Something interesting is happening in the way people receive news. A step backwards to a time when newsboys would be standing on the street, and information would be passed by word of mouth from person to person with no ability to corroborate the story unless you were affected first hand.

Of course, back in 1900 this was acceptable we did not have the Internet with wonders such as Google, Wolfram Alpha and (ahem) Wikipedia to answer our every question. So with the recent controversy over “Kony2012” and other such ‘viral’ news pieces it did make me wonder what had happened to the common sense that people used to have.

It’s not like much has changed. People like the idea of individuality, attempting to always be the best in a certain situation. However, people always fall into a peer impressionable group. The principle is seen in many ways.

Maybe the angry birds would be less ‘angry’ individually?

One of the most startling is mob mentality. The London riots in 2011 were an example of one small group starting trouble and others jumping on the bandwagon. Derren Brown recently aired a show (as part of his ‘The Experiments’ series) where members of the public were invited to come dictate what would happen to a random person they had never met. These choices started with the man getting slapped, all the way through to getting arrested and in the end run over. As soon as a group forms, the game changes, decisions are not entirely independent anymore. It’s as if a person’s individuality is totally gone, and only the group collective remains.

I wonder whether this is where the viral phenomenon comes from. People see that someone has or enjoys something and therefore assumes it is right and tags along. We see this all the time in marketing. The ‘happy child’ technique is still in use, where a parent sees a child being totally ecstatic about a trip to Disneyland (unless they’re my sister – more on that another time) or the next FisherPrice toy. As a self-confessed fan of Apple’s products I’m as guilty as the rest. You always want to have that new iPhone or iPad, even if there has been hardly any change in what it can do. You do not really think about the £500ish you will have to pay, only the fact that it will ‘make your life better’ and you’ll be seen as ‘hip’.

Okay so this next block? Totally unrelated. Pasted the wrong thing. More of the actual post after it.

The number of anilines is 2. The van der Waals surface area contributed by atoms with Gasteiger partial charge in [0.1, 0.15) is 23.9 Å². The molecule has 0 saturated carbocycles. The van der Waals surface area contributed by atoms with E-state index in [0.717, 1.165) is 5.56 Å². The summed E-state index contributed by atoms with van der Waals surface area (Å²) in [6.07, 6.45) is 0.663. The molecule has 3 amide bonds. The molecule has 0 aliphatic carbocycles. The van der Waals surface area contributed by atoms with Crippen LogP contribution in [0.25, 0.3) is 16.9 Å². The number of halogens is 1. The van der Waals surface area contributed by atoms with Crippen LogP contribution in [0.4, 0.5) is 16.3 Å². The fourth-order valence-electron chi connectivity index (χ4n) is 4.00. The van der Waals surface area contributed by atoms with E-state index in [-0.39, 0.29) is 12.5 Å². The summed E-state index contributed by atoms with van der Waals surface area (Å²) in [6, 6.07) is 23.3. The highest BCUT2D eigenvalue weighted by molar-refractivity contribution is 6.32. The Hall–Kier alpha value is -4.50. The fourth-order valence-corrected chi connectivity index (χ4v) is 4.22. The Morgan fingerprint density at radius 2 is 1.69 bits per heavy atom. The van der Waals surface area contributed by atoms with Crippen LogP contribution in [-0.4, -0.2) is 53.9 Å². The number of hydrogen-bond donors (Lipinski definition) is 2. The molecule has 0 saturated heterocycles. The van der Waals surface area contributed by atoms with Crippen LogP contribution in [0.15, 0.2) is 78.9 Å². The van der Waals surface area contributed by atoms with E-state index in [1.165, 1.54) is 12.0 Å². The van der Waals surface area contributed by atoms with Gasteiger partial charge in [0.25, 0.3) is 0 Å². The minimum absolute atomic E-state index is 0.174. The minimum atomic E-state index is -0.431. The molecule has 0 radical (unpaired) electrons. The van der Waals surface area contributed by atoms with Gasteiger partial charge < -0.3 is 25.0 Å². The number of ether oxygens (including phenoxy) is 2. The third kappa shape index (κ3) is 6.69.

So what am I trying to get across with this blog post? Well I think as a society we need to gain back our individual thought, rather than always wanting to impress. Personally if I see something being shared/retweeted/tumbled/+1’d I do not feel the urge to do the same. It does save the issue of getting caught out when something comes to light that a basic bit of research could have revealed first though. And in the end, who wants to look foolish in their social circle?

1 Comments

  1. “Does everyone have a social circle?”

    Has something interesting really happened? Perhaps going back a number of years and looking at how newspapers were distributed and how powerful word of mouth is, it might be surprising that this really has not changed. If you were to go out and ask people their opinions on what they hear on TV, read online, or still in a newspaper, it may be the same old story.

    Newspapers are increasingly changing their content to be accessible online, but it is still the same material. Does this mean the reaction of people when reading has changed, do people trust online more? Unlikely, it seems. Perhaps many more people doubt what is read online and said on the news, especially after the many scandals from news corporations. What could this mean? Word of mouth is still as powerful as before, or is it more so, or less?

    Does everyone want individuality? Are there those that just strive to be in a group, maybe some people wish to lead, or maybe a lot of people are like pet dogs, they just want someone to lead them, and they are happy. This behaviour would answer a lot of questions, but badly puts individuality at risk. It also means that, as said by David Couch, “…as a society we need to gain back our individual thought, rather than always wanting to impress.”, may not be entirely the case.

    This raises the question of the social circle, does everyone strive for a social circle? What if you have a ‘social star’, where you friends from every social circle going but you are not part of one? Are these people part of a social circle, or are they the type of person who would try to get out of group situations, such as the riots of 2011. Those in a ‘social star’ may be those who strive for individuality, but still want to know what is going on. They may also have the ability to know more about what is going on around them, without being restricted by a singluar circle.

    At the end of the day, is everyone a part of a circle by default? Even those who strive not to be, they may actually in a circle of denial with others who strive not to be. Perhaps the biggest circle is the one of silence, who do not click the +1/like button, but does this mean, even if they have individuality, that it is never shown?

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